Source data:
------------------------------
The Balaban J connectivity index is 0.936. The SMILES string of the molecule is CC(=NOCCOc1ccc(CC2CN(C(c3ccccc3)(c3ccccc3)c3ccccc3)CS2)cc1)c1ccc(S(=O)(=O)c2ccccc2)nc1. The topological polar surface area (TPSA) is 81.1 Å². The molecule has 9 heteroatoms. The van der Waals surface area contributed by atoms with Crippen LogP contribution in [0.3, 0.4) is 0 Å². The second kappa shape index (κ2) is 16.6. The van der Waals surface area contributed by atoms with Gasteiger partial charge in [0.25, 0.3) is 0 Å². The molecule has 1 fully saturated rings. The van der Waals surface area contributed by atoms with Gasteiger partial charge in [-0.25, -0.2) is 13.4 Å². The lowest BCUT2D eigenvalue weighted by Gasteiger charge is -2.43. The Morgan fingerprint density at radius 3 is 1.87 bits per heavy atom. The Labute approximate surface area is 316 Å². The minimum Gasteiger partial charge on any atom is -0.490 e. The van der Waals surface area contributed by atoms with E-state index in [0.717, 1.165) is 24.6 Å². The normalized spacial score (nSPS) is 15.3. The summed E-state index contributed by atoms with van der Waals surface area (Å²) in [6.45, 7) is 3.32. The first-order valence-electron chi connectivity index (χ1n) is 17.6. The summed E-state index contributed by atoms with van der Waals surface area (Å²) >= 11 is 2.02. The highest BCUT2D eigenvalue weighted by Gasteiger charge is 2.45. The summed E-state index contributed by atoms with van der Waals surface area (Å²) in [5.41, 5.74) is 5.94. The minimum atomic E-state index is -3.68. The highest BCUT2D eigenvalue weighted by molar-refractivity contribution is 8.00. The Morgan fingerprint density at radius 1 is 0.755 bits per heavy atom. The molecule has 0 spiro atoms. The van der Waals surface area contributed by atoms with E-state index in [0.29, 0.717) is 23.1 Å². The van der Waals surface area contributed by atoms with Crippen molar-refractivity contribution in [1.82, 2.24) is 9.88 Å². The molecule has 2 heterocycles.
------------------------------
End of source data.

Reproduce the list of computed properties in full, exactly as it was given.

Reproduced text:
The Balaban J connectivity index is 0.936. The SMILES string of the molecule is CC(=NOCCOc1ccc(CC2CN(C(c3ccccc3)(c3ccccc3)c3ccccc3)CS2)cc1)c1ccc(S(=O)(=O)c2ccccc2)nc1. The topological polar surface area (TPSA) is 81.1 Å². The molecule has 9 heteroatoms. The van der Waals surface area contributed by atoms with Crippen LogP contribution in [0.3, 0.4) is 0 Å². The second kappa shape index (κ2) is 16.6. The van der Waals surface area contributed by atoms with Gasteiger partial charge in [0.25, 0.3) is 0 Å². The molecule has 1 fully saturated rings. The van der Waals surface area contributed by atoms with Gasteiger partial charge in [-0.25, -0.2) is 13.4 Å². The lowest BCUT2D eigenvalue weighted by Gasteiger charge is -2.43. The Morgan fingerprint density at radius 3 is 1.87 bits per heavy atom. The Labute approximate surface area is 316 Å². The minimum Gasteiger partial charge on any atom is -0.490 e. The van der Waals surface area contributed by atoms with E-state index in [0.717, 1.165) is 24.6 Å². The normalized spacial score (nSPS) is 15.3. The summed E-state index contributed by atoms with van der Waals surface area (Å²) in [6.45, 7) is 3.32. The first-order valence-electron chi connectivity index (χ1n) is 17.6. The summed E-state index contributed by atoms with van der Waals surface area (Å²) >= 11 is 2.02. The highest BCUT2D eigenvalue weighted by Gasteiger charge is 2.45. The summed E-state index contributed by atoms with van der Waals surface area (Å²) in [5.41, 5.74) is 5.94. The minimum atomic E-state index is -3.68. The highest BCUT2D eigenvalue weighted by molar-refractivity contribution is 8.00. The Morgan fingerprint density at radius 1 is 0.755 bits per heavy atom. The molecule has 0 spiro atoms. The van der Waals surface area contributed by atoms with E-state index in [0.29, 0.717) is 23.1 Å². The van der Waals surface area contributed by atoms with Crippen molar-refractivity contribution in [1.82, 2.24) is 9.88 Å². The molecule has 2 heterocycles.